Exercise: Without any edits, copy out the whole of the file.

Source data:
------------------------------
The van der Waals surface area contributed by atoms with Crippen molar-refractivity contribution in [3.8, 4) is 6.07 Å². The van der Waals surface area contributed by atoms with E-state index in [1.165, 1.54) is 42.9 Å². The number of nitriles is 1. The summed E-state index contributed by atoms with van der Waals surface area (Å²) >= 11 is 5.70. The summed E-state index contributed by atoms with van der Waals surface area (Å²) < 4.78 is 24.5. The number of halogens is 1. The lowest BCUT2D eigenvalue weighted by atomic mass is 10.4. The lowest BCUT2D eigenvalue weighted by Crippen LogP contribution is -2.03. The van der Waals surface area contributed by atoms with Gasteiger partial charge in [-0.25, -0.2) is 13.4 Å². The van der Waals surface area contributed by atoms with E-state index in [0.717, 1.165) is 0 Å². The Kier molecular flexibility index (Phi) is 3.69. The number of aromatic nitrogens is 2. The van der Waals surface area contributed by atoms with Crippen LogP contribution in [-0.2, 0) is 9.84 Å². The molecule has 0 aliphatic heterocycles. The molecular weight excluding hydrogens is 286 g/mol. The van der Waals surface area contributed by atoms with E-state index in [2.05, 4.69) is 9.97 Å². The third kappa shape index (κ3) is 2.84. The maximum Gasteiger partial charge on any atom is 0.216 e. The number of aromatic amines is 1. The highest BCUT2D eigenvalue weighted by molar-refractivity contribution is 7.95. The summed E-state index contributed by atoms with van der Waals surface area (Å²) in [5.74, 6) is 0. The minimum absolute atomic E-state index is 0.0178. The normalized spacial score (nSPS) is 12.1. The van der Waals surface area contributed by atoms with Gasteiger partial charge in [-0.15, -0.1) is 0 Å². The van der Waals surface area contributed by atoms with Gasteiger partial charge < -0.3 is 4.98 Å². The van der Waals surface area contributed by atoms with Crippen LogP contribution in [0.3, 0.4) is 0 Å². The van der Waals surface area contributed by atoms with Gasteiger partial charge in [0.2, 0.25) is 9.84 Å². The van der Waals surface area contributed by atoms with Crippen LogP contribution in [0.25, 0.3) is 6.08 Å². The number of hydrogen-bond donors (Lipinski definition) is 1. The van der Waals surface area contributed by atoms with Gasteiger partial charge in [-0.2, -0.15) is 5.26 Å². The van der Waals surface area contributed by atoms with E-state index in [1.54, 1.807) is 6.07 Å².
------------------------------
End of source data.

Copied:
The van der Waals surface area contributed by atoms with Crippen molar-refractivity contribution in [3.8, 4) is 6.07 Å². The van der Waals surface area contributed by atoms with E-state index in [1.165, 1.54) is 42.9 Å². The number of nitriles is 1. The summed E-state index contributed by atoms with van der Waals surface area (Å²) >= 11 is 5.70. The summed E-state index contributed by atoms with van der Waals surface area (Å²) < 4.78 is 24.5. The number of halogens is 1. The lowest BCUT2D eigenvalue weighted by atomic mass is 10.4. The lowest BCUT2D eigenvalue weighted by Crippen LogP contribution is -2.03. The van der Waals surface area contributed by atoms with Gasteiger partial charge in [-0.25, -0.2) is 13.4 Å². The van der Waals surface area contributed by atoms with E-state index in [0.717, 1.165) is 0 Å². The Kier molecular flexibility index (Phi) is 3.69. The number of aromatic nitrogens is 2. The van der Waals surface area contributed by atoms with Crippen LogP contribution in [-0.2, 0) is 9.84 Å². The molecule has 0 aliphatic heterocycles. The molecular weight excluding hydrogens is 286 g/mol. The van der Waals surface area contributed by atoms with E-state index in [2.05, 4.69) is 9.97 Å². The third kappa shape index (κ3) is 2.84. The maximum Gasteiger partial charge on any atom is 0.216 e. The number of aromatic amines is 1. The highest BCUT2D eigenvalue weighted by molar-refractivity contribution is 7.95. The summed E-state index contributed by atoms with van der Waals surface area (Å²) in [5.74, 6) is 0. The minimum absolute atomic E-state index is 0.0178. The normalized spacial score (nSPS) is 12.1. The van der Waals surface area contributed by atoms with Gasteiger partial charge in [-0.15, -0.1) is 0 Å². The van der Waals surface area contributed by atoms with Gasteiger partial charge < -0.3 is 4.98 Å². The van der Waals surface area contributed by atoms with Crippen LogP contribution in [0.3, 0.4) is 0 Å². The van der Waals surface area contributed by atoms with Gasteiger partial charge in [0.2, 0.25) is 9.84 Å². The van der Waals surface area contributed by atoms with Crippen LogP contribution in [0.25, 0.3) is 6.08 Å². The number of hydrogen-bond donors (Lipinski definition) is 1. The van der Waals surface area contributed by atoms with Gasteiger partial charge in [-0.2, -0.15) is 5.26 Å². The van der Waals surface area contributed by atoms with E-state index in [1.54, 1.807) is 6.07 Å².